Named as a commissioner to the newly-established Royal Fine Arts Commission in 1924, Webb is listed as Our Trusty and Well-beloved:— Sir Aston Webb, Knight Commander of Our Royal Victorian Order, Companion of Our Most Honourable Order of the Bath, President of the Royal Academy of Arts, Fellow of the Royal Institute of British Architects.

Sir Aston Webb is buried in Gunnersbury Cemetery, London. Like other presidents of the Royal Academy, Webb is memorialized in St. Paul's Cathedral, with a wall tablet near the tomb of Sir Christopher Wren, in the crypt (the O.B.E. Chapel, formerly the Chapel of St. Faith).

The architectural archives reveal that on 31 January 1933, Mr. W. McMillan, A.R.A. was paid £150 for his work in designing the monument.

Photo contributed by and used with the gracious permission of Kieran Smith.

Webb's office and professional connections

For most of his career, Webb worked out of an office at 19 Queen Anne's Gate. Maurice shared this location with his father. They were joined by Hamilton H. Turner, a quantity surveyor with whom they worked - Hamilton's company is still based in this location, although the firm merged with Trinick Warr in 2004.

Many thanks to Jon Callas for the photograph!

A glimpse of a personal life

It's amazing what you can find on E-Bay.

A nineteenth-century image of the Empress Club, on Dover Street in London. This description suggests that evening dress was, in fact, expected.

Descendants of Aston & Alfred Webb

Aston Webb's children did not themselves have children, but Alfred's son Christopher's grandson (Martin Webb) and great-grandson (Oliver) are stone masons, working in church restorations in Worcestershire.


I'd like to thank the following people for their assistance and encouragement in tracking down information about Sir Aston Webb:

Ian Dungavell - whose Ph.D thesis on Webb's architecture is the only published work on the topic, and whose meticulous research on the family's association with the church and Bartholomew Close filled in a lot of gaps for me;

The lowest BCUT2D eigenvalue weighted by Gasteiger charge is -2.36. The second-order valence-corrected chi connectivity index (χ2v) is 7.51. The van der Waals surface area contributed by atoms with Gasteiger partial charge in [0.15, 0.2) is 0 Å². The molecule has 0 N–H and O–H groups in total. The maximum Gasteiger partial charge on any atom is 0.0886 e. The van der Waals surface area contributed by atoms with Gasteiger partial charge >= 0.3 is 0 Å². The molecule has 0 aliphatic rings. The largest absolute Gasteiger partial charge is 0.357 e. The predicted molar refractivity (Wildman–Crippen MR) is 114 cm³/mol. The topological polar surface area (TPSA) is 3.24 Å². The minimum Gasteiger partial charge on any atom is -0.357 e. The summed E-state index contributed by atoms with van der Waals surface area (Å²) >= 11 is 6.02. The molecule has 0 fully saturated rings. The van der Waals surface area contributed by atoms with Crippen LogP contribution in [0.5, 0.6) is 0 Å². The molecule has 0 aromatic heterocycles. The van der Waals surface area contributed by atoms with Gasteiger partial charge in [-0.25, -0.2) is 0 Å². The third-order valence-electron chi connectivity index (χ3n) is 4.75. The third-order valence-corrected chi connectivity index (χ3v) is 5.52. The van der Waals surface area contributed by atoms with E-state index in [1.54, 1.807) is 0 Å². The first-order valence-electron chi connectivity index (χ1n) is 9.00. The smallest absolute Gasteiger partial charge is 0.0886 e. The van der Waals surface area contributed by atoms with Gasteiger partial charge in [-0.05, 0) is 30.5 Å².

Nancy Sparrow - assistant archivist at the University of Texas Alexander Architectural Archive, who provided me with details of their holdings relative to St. Bartholomew's, and then copied them for me; and

Oliver Webb - the great man's great-grand-nephew, who filled in a lot of the information presented here on the Webb family, and granted me permission to use some of Webb's unpublished drawings in this work. Visit him at Fine Stone Miniatures.

Jo Wisdom, librarian and keeper of muniments at St. Paul's Cathedral

For more information

1881 census showing Webb's family, recorded for Kensington, London - includes birth records for Webb's oldest son, Maurice, as well as the family's servants

Find a Grave listing for Sir Aston Webb, including photos of the grave and the St. Paul's monument

Fine Stone Miniatures - E. A. Webb's grandson and great-grandson are stone carvers, producing replicas of ornaments from a number of English churches and cathedrals. The site includes a lot of fascinating photographs and other information about working on these amazing buildings.

Grove Dictionary of Art: Biography of Sir Aston Webb

London Gazette archive of honours and awards

Notes on the life of Sir Aston Webb

Sir Aston Webb: An Inventory of his Drawings, Photographs, and Printed Material, 1868-1936 - The University of Texas (Austin) has an archive of materials related to Webb.

Victoria & Albert photograph of Sir Aston Webb

Wikipedia entry on Sir Aston Webb - the most thorough discussion I've found on the Web


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Photographs and text copyright Tina Bird 2003-2006

Last modified: 4 November 2006